I am a tenured associate professor of information systems. My job is to teach, perform research and help support the university and community through service. I teach classes each year in database design and implementation, data warehousing, business intelligence and computer application development. In addition to teaching formal undergraduate and graduate students in those classes, I also supervise internships and independent study projects, as well as serve as a committee member/chair of a variety of master’s degree thesis committees. As part of my research agenda, I do both academic and practical research. For example, I worked with a team of faculty members to evaluate the implementation of a health information exchange in Nevada that was conducted as part of the HITECH Act.
We have published one paper from that research and have three others in various stages of completion.All tenured faculty members also provide service to the university, academic and professional communities. For example, I serve on curriculum committees that perform ongoing evaluation of the curriculum delivered to undergraduate and graduate students. As part of that service, we recently created a new emphasis in our graduate degree (Master’s of Science in Information Systems) to focus on interdisciplinary data analytics.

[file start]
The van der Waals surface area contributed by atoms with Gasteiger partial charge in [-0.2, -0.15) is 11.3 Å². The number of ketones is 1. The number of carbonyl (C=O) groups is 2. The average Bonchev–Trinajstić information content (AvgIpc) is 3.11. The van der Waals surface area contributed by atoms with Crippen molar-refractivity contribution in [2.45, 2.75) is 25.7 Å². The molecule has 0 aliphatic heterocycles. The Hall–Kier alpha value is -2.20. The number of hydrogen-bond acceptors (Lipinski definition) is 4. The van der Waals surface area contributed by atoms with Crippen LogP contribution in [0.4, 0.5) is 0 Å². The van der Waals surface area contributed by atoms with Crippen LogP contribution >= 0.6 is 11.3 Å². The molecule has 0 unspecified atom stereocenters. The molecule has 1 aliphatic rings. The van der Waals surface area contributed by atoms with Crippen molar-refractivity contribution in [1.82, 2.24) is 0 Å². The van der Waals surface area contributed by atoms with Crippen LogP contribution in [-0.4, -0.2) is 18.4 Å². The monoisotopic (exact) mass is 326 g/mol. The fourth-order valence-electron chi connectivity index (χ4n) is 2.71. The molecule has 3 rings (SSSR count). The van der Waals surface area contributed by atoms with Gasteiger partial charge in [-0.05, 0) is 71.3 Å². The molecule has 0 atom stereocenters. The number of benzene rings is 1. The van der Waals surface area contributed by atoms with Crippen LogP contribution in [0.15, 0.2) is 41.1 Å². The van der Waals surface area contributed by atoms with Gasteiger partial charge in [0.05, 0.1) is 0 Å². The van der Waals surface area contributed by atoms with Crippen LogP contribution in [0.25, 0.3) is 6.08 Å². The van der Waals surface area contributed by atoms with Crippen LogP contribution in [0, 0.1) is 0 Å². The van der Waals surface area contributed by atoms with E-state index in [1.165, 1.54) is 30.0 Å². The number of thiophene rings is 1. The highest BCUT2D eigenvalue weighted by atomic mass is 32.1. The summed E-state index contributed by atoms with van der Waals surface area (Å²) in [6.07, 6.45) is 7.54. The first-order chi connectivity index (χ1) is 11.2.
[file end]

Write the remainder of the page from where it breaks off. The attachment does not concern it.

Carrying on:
Where did you get your education and why did you choose that program? How has your degree/education helped you in your IT career?
I took my first course in programming and fell in love with writing programs. It was such an incredibly creative outlet – writing programs to have a computer do something.
I earned my bachelor’s degree in business administration with a major in information systems from the University of Nevada, Reno over 35 years ago. That degree program provided me with the background I needed to succeed in my job first (programmer for Harrah’s) and then as a technical support representative and project manager for the Burroughs Corp (now Unisys). The degree program combined knowledge of business with technology, helping me understand how technology can be used effectively by organizations and individuals. I learned about business processes and accounting, making it much easier to automate those processes in organizations. It would have been tough to automate an accounts receivable process if I had no idea what accounts receivable actually did.